Overall the 32LG40 was solid performing LCD, albeit with a few demerits, such as slightly light black levels and, to a greater extent, disappointing off-angle performance.
The 32LG40's picture quality was greatly enhanced by its abundant controls. During calibration we were able to improve color temperature accuracy and grayscale tracking compared with the out-of-the-box performance. This made for realistic flesh tones and shadow detail that tended to look neutral, instead of "pushing" blue or green. Check out the bottom of this blog post for our full picture settings.
Black level: The black levels on the 32LG40 were about a shade lighter than the other sets we used for comparison. This was very noticeable during dark scenes of Daredevil, where the pitch black shadows just couldn't reach the same level a KDL-32M400. While we could make the 32LG40 darker by making the backlight dimmer, doing so sacrifices shadow detail, which is why we opted for the lighter overall blacks. We did notice slightly more shadow detail in the 32LG40 compared with the KDL-32M400, particularly on the crevices of Daredevil's bodysuit, but the Vizio VO32L bested them both (but not by much). The 32LG40's relatively light blacks are certainly the set's weakness.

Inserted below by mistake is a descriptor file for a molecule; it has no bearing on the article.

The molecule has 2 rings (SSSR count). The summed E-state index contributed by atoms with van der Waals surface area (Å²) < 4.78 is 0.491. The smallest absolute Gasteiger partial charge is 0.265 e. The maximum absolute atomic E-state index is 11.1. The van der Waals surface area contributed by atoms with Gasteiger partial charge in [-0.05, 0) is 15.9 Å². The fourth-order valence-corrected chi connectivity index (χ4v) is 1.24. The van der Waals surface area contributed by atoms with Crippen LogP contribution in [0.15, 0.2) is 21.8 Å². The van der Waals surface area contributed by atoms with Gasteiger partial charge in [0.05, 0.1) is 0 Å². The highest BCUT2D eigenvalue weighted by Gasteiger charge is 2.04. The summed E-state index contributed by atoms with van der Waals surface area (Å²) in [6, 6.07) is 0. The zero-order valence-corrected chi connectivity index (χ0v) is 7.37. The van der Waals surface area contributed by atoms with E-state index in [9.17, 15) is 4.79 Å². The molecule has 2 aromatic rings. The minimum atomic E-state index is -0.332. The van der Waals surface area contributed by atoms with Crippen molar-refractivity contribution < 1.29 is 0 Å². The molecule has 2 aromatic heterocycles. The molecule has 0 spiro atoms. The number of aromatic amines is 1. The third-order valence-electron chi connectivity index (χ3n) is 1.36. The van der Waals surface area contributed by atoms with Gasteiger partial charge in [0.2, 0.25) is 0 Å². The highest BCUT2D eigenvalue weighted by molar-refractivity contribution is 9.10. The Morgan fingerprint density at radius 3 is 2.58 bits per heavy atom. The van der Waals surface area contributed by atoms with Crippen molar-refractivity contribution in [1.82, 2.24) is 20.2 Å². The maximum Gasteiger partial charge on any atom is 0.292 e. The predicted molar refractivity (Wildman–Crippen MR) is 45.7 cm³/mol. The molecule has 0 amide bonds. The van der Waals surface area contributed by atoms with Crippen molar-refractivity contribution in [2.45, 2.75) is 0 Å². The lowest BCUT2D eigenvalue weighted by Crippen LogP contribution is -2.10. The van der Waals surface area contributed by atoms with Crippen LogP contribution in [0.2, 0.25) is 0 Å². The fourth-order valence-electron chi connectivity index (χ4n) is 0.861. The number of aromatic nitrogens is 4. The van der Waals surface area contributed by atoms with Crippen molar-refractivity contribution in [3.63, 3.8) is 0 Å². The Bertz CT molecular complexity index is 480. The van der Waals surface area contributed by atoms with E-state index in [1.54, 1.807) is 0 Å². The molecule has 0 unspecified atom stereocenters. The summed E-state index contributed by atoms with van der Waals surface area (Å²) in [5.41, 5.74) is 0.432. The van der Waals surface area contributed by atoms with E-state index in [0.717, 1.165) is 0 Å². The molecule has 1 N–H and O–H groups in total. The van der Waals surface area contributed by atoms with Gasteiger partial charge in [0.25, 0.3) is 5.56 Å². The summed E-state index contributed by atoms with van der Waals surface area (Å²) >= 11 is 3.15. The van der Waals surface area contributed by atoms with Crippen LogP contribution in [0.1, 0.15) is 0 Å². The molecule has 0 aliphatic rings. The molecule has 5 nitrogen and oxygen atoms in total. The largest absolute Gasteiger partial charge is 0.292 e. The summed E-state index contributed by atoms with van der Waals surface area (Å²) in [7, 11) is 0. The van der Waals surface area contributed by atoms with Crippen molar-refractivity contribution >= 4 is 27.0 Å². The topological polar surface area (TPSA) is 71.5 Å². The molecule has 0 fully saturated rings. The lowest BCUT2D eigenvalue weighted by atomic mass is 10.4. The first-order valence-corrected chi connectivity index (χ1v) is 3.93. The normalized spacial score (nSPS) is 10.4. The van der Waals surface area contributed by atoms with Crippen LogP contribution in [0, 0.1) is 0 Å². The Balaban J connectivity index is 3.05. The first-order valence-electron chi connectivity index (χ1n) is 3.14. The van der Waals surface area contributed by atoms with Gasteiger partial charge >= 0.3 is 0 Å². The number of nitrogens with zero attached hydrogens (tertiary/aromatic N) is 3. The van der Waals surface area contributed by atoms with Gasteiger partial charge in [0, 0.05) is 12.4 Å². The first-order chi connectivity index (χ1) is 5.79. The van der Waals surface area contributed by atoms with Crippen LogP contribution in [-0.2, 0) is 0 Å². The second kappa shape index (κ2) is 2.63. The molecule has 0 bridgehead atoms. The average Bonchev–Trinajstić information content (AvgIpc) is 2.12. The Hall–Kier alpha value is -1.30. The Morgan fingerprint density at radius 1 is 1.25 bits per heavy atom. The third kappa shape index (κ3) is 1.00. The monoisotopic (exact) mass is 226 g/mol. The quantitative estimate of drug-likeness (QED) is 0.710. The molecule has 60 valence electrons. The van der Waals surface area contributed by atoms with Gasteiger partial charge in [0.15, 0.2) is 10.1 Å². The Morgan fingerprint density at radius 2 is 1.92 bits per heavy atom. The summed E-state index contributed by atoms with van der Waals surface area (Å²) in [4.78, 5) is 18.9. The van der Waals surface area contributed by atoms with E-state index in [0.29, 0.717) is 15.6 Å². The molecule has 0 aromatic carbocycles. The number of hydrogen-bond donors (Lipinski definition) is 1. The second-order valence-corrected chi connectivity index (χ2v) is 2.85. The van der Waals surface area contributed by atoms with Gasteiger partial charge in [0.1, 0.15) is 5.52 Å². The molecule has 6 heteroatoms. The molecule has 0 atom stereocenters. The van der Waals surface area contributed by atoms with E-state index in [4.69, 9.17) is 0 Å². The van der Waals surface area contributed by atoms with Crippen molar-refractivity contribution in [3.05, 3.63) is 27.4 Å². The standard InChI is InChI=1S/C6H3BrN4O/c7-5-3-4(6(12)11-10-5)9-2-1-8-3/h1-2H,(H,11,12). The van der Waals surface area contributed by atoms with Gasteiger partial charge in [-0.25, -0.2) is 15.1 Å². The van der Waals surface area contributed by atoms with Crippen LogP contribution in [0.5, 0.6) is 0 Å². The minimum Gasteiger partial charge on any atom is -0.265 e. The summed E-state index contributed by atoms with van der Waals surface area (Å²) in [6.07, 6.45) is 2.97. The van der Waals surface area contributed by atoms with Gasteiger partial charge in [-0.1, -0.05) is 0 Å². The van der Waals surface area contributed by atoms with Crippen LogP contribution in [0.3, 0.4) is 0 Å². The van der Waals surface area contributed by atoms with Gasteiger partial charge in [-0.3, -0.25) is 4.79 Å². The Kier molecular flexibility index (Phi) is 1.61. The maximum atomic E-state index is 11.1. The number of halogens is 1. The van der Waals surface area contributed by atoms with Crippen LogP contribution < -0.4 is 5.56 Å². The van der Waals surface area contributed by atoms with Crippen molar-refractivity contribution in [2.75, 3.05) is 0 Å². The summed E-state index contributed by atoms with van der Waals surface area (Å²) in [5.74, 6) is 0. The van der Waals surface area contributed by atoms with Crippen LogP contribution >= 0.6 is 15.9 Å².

Color accuracy: Colors on the 32LG40 looked the most natural out of the displays we had set up. That wasn't a surprise, considering our objective measurements showed that the 32LG40 had very accurate primary colors out of the box, and we were able to dial these in even closer with the extensive color management system. Flesh tones looked lifelike, comparable with the Vizio VO32L, although we'd give a slight nod to Vizio, which looked just a tad more saturated without pushing red. We also thought the darkest blacks on the 32LG40 tended more toward blue than we'd like, but we preferred the more accurate color in shadows versus the VO32L's greenish shadows. Again, the accurate grayscale is largely because of the 32LG40's robust color controls, which allow you to adjust the red, green, and blue at different IRE levels.